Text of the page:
Two UN Agencies Working Together to Ensure Safe Delivery of Cancer Treatment

By Reinhard Jacobsen

VIENNA (IDN) — The International Atomic Energy Agency (IAEA) and the World Health Organization (WHO) have a long-standing collaboration to support Member States to address their cancer burdens. The two specialized agencies of the United Nations work together to help countries improve cancer control planning, ensure safe delivery of cancer treatment through a dose audit service to achieve and maintain accurate dosimetry for radiotherapy, and to provide joint guidance on important topics relating to cancer, among others.

The two organizations have supported more than 90 governments through imPACT review missions and through WHO cancer initiatives in cervical, childhood and breast cancers. impact stands for Integrated Mission (im) of the Programme of Action for Cancer Therapy (PACT).

Complementing these ongoing efforts, a new IAEA initiative, Rays of Hope, is being launched to support Member States in providing their people access to diagnosis and treatment of cancer using radiation medicine, beginning with African countries most in need.

“Together, and with Rays of Hope adding new impetus, the IAEA and WHO remain committed to upscaling their long-standing close collaboration toward common goals, closing the cancer care inequity gaps and accelerating progress toward the achievement of the 2030 UN Agenda for Sustainable Development,” says a Joint Statement issued by IAEA Director General Rafael Mariano Grossi and his WHO counterpart Dr Tedros Adhanom Ghebreyesus on February 4.

The importance of the Joint Statement lies in the fact that the global cancer burden continues to rise, and low- and middle-income countries (LMICs) are disproportionately affected in terms of cancer cases and deaths. According to the statement, by 2040, over 70% of cancer deaths are expected to occur in LMICs.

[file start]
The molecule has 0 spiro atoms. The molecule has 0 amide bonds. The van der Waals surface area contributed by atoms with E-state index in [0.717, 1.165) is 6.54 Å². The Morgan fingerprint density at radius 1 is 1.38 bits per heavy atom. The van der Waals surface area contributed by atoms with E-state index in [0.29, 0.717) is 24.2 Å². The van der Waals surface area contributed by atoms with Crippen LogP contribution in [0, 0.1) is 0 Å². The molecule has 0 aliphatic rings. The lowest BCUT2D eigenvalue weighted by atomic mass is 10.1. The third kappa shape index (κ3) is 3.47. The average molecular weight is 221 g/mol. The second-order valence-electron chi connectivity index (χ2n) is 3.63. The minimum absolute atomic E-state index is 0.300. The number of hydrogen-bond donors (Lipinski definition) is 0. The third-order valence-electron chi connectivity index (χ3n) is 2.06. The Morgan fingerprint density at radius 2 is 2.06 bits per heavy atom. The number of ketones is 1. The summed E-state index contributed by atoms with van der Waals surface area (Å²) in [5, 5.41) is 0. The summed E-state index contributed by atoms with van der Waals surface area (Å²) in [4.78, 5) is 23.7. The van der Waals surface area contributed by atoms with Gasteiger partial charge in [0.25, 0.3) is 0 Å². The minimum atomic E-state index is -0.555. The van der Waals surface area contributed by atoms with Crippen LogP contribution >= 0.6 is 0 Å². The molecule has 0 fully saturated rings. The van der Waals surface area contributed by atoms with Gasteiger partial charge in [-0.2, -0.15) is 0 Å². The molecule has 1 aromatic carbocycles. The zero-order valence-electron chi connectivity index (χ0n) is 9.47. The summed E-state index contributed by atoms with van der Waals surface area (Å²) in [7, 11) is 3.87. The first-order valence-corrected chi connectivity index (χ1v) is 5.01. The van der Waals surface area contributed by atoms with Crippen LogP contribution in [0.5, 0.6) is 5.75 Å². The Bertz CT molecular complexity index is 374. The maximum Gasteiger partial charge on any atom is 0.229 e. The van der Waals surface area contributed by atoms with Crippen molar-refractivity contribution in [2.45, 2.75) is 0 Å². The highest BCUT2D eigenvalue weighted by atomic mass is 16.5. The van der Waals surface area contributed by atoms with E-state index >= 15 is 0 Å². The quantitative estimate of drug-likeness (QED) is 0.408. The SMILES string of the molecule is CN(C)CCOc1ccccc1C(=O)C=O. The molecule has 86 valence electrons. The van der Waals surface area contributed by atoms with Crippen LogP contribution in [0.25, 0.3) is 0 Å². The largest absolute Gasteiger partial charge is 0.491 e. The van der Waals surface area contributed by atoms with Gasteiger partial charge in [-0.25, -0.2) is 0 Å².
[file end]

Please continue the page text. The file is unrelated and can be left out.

“Recommended interventions for preventing cancer and other noncommunicable diseases have not been adequately implemented, and treatment remains inaccessible in many parts of the world,” the two organizations say.

The statement points out that globally, an estimated half of people diagnosed with cancer may require radiotherapy as part of their care, yet many countries do not have a single radiotherapy machine. “The disparity is particularly acute in Africa where nearly 70% of countries reported that radiotherapy is generally not available to their populations.”

Tackling the burden of cancer, therefore, requires a multi-sectoral, multidisciplinary, and an evidence-based approach founded on universal health coverage for effective cancer prevention, early detection, diagnosis, treatment and palliation. The World Health Assembly has urged all countries to base their national response on a comprehensive strategy to guide cancer prevention and control activities.

WHO has pointed out that cancer is one of the world’s leading causes of death, and its burden is growing. In 2021, the world crossed a sobering new threshold—an estimated 20 million people were diagnosed with cancer, and 10 million died. These numbers will continue to rise in the decades ahead. And yet all cancers can be treated, and many can be prevented or cured.

Care for cancer, however, like so many other diseases, reflects the inequalities and inequities of our world. The clearest distinction is between high- and low-income countries, with comprehensive treatment reportedly available in more than 90% of high-income countries but less than 15% of low-income countries.

Similarly, the survival of children diagnosed with cancer is more than 80% in high-income countries, and less than 30% in low- and middle-income countries. And breast cancer survival five years after diagnosis now exceeds 80% in most high-income countries, compared with 66% in India and just 40% in South Africa.

Furthermore, a recent WHO survey found that cancer services are covered by a country’s largest, government health financing scheme in an estimated 37% of low- and middle-income countries, compared to at least 78% of high-income countries. This means that a cancer diagnosis has the potential to push families into poverty, particularly in lower-income countries, an effect that has been exacerbated during the COVID-19 pandemic. 

For all of these reasons, the theme for this year’s World Cancer Day on February 4 was “closing the care gap”. [IDN-InDepthNews – 08 February 2022]

Photo: WHO/Blink Media – Etinosa Yvonne

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